Coming soon to the Oklahoma state capitol: Could it be … Satan?

posted at 1:21 pm on January 7, 2014 by Allahpundit

The group responsible for this is, apparently, sincerely Satanist, but the design is so ridiculous — “people of all ages may sit on the lap of Satan” — that it’s hard to believe it’s not just some unusually epic atheist trolling. Adding two kids to the design, admiring the Dark Lord on either side, was an especially nice touch. If they’re going to troll the entire state, they might as well have gone the whole nine yards and made it a statute of Cthulhu. Every nerd on the Internet would have been behind them then.

Which reminds me: Every state capitol should have a statue of Cthulhu.

The Satanic Temple maintains that the Oklahoma Legislature’s decision to authorize a privately funded Ten Commandments monument at the Capitol opened the door for its statue. The Ten Commandments monument was placed on the north steps of the building in 2012, and the Oklahoma chapter of the American Civil Liberties Union has sued to have it removed.

Similar requests for monuments have been made by a Hindu leader in Nevada, an animal rights group and the satirical Church of the Flying Spaghetti Monster.

In response, the Oklahoma Capitol Preservation Commission recently placed a moratorium on considering any new requests…

“I think you’ve got to remember where you are. This is Oklahoma, the middle of the heartland,” said Rep. Don Armes, R-Faxon. “I think we need to be tolerant of people who think different than us, but this is Oklahoma, and that’s not going to fly here.”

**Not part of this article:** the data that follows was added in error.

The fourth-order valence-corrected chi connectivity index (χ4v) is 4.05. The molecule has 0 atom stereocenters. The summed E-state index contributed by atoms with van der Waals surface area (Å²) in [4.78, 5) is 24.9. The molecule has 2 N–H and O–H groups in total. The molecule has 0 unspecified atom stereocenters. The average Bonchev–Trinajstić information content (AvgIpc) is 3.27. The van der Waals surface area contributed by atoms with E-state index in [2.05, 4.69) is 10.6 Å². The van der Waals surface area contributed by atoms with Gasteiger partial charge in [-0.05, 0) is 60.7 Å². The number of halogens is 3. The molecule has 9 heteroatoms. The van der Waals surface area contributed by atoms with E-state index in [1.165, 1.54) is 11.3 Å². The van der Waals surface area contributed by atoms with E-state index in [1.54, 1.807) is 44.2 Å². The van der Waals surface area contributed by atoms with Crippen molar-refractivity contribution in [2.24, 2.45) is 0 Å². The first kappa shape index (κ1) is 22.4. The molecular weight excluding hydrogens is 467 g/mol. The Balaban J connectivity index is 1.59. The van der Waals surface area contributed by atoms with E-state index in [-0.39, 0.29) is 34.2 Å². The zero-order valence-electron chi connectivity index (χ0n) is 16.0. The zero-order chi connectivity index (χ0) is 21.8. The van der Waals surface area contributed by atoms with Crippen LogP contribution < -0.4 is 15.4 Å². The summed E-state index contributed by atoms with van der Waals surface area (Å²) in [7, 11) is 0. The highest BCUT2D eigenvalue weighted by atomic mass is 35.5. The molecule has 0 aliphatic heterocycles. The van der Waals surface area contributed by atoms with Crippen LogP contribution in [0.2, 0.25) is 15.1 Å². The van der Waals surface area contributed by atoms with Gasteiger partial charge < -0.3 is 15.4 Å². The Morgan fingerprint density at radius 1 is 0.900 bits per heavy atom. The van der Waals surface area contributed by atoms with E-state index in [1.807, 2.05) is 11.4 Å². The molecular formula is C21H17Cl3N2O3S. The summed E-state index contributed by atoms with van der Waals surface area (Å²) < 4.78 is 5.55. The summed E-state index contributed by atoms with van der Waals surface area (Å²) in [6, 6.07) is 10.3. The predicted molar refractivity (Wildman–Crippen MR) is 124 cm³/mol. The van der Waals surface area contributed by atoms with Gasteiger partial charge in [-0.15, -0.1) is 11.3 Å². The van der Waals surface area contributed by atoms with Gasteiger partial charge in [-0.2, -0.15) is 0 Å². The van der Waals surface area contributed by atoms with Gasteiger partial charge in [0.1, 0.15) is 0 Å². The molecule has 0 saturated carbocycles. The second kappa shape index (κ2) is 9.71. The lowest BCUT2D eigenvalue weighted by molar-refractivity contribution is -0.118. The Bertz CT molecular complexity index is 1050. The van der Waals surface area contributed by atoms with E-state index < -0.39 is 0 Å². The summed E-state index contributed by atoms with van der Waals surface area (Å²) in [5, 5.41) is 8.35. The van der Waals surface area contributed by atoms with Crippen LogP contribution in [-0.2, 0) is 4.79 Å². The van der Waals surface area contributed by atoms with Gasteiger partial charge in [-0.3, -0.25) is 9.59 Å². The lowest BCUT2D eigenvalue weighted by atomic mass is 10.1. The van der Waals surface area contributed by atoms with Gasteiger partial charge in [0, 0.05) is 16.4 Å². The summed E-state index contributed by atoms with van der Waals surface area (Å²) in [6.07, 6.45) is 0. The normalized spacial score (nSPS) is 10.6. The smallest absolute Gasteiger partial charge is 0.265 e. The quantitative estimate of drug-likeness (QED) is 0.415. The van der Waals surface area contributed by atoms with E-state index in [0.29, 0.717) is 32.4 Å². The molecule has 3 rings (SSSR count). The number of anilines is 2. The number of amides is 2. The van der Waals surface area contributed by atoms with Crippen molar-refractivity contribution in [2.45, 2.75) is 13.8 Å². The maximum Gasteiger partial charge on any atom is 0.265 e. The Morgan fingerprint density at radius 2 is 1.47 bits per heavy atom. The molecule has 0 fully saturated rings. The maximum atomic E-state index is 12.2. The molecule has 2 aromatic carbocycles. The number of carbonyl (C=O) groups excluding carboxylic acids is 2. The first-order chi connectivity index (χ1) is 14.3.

And so America waits and wonders: Will Oklahoma greenlight a monument that’s bound to attract every atheist, Goth, metalhead, and wise-ass within hundreds of miles for the requisite smartphone selfies? Does Oklahoma even have a choice? They put up a Ten Commandments monument, after all. In theory, for Establishment Clause reasons, that means they’re stuck having to allow other faith displays too.

Or … does it? The Supreme Court opinion to read here (it’s a short one, mercifully) is Pleasant Grove City v. Summum from 2009. In that case too, a private group had donated a monument of the Ten Commandments to the state for placement in a public park. Another religious group asked the city to display a monument to its faith in the same park; when the city refused, they sued. SCOTUS held (unanimously!) that the state is allowed to be selective in its choice of monuments. It can’t deny you your right to free speech in the park, but permanent displays like monuments are different from speech. What’s at stake here, wrote Justice Alito, is “government speech”:

Public parks are often closely identified in the public mind with the government unit that owns the land. City parks—ranging from those in small towns, like Pioneer Park in Pleasant Grove City, to those in major metropolises, like Central Park in New York City—commonly play an important role in defining the identity that a city projects to its own residents and to the outside world. Accordingly, cities and other jurisdictions take some care in accepting donated monuments. Government decisionmakers select the monuments that portray what they view as appropriate for the place in question, taking into account such content-based factors as esthetics, history, and local culture. The monuments that are accepted, therefore, are meant to convey and have the effect of conveying a government message, and they thus constitute government speech…